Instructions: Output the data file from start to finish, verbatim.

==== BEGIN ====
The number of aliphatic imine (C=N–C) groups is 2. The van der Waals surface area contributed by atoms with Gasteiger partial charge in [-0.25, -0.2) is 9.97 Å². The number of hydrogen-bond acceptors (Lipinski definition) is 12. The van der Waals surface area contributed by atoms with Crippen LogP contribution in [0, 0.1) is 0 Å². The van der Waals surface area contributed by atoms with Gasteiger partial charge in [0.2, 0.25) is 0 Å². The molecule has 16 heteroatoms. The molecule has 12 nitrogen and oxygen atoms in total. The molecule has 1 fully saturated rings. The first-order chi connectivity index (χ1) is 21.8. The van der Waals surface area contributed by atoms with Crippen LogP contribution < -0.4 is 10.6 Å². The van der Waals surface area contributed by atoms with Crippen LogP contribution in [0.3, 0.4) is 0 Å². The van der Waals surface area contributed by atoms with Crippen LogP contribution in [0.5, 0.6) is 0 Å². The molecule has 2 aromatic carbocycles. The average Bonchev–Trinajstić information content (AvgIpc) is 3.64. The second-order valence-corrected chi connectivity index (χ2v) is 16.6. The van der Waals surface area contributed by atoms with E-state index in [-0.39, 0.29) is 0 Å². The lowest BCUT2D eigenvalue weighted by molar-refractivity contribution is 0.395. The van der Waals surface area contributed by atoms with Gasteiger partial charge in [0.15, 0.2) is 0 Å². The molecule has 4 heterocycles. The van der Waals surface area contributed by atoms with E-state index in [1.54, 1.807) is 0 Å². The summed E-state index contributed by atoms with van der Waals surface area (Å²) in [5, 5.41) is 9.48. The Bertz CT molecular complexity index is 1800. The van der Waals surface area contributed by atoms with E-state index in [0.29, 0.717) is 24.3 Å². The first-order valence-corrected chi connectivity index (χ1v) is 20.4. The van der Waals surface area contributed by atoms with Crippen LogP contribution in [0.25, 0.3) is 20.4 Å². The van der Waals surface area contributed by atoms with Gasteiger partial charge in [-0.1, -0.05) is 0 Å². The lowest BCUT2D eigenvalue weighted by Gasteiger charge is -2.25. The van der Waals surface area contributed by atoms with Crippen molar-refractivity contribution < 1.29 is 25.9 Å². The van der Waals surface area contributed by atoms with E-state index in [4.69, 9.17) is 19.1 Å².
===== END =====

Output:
The number of aliphatic imine (C=N–C) groups is 2. The van der Waals surface area contributed by atoms with Gasteiger partial charge in [-0.25, -0.2) is 9.97 Å². The number of hydrogen-bond acceptors (Lipinski definition) is 12. The van der Waals surface area contributed by atoms with Crippen LogP contribution in [0, 0.1) is 0 Å². The van der Waals surface area contributed by atoms with Gasteiger partial charge in [0.2, 0.25) is 0 Å². The molecule has 16 heteroatoms. The molecule has 12 nitrogen and oxygen atoms in total. The molecule has 1 fully saturated rings. The first-order chi connectivity index (χ1) is 21.8. The van der Waals surface area contributed by atoms with Crippen LogP contribution < -0.4 is 10.6 Å². The van der Waals surface area contributed by atoms with Crippen LogP contribution in [0.3, 0.4) is 0 Å². The van der Waals surface area contributed by atoms with Crippen LogP contribution in [0.5, 0.6) is 0 Å². The molecule has 2 aromatic carbocycles. The average Bonchev–Trinajstić information content (AvgIpc) is 3.64. The second-order valence-corrected chi connectivity index (χ2v) is 16.6. The van der Waals surface area contributed by atoms with E-state index in [-0.39, 0.29) is 0 Å². The lowest BCUT2D eigenvalue weighted by molar-refractivity contribution is 0.395. The van der Waals surface area contributed by atoms with Gasteiger partial charge in [0.15, 0.2) is 0 Å². The molecule has 4 heterocycles. The van der Waals surface area contributed by atoms with E-state index in [1.54, 1.807) is 0 Å². The summed E-state index contributed by atoms with van der Waals surface area (Å²) in [5, 5.41) is 9.48. The Bertz CT molecular complexity index is 1800. The van der Waals surface area contributed by atoms with E-state index in [0.29, 0.717) is 24.3 Å². The first-order valence-corrected chi connectivity index (χ1v) is 20.4. The van der Waals surface area contributed by atoms with Crippen LogP contribution in [0.25, 0.3) is 20.4 Å². The van der Waals surface area contributed by atoms with Gasteiger partial charge in [-0.1, -0.05) is 0 Å². The lowest BCUT2D eigenvalue weighted by Gasteiger charge is -2.25. The van der Waals surface area contributed by atoms with Crippen molar-refractivity contribution < 1.29 is 25.9 Å². The van der Waals surface area contributed by atoms with E-state index in [4.69, 9.17) is 19.1 Å².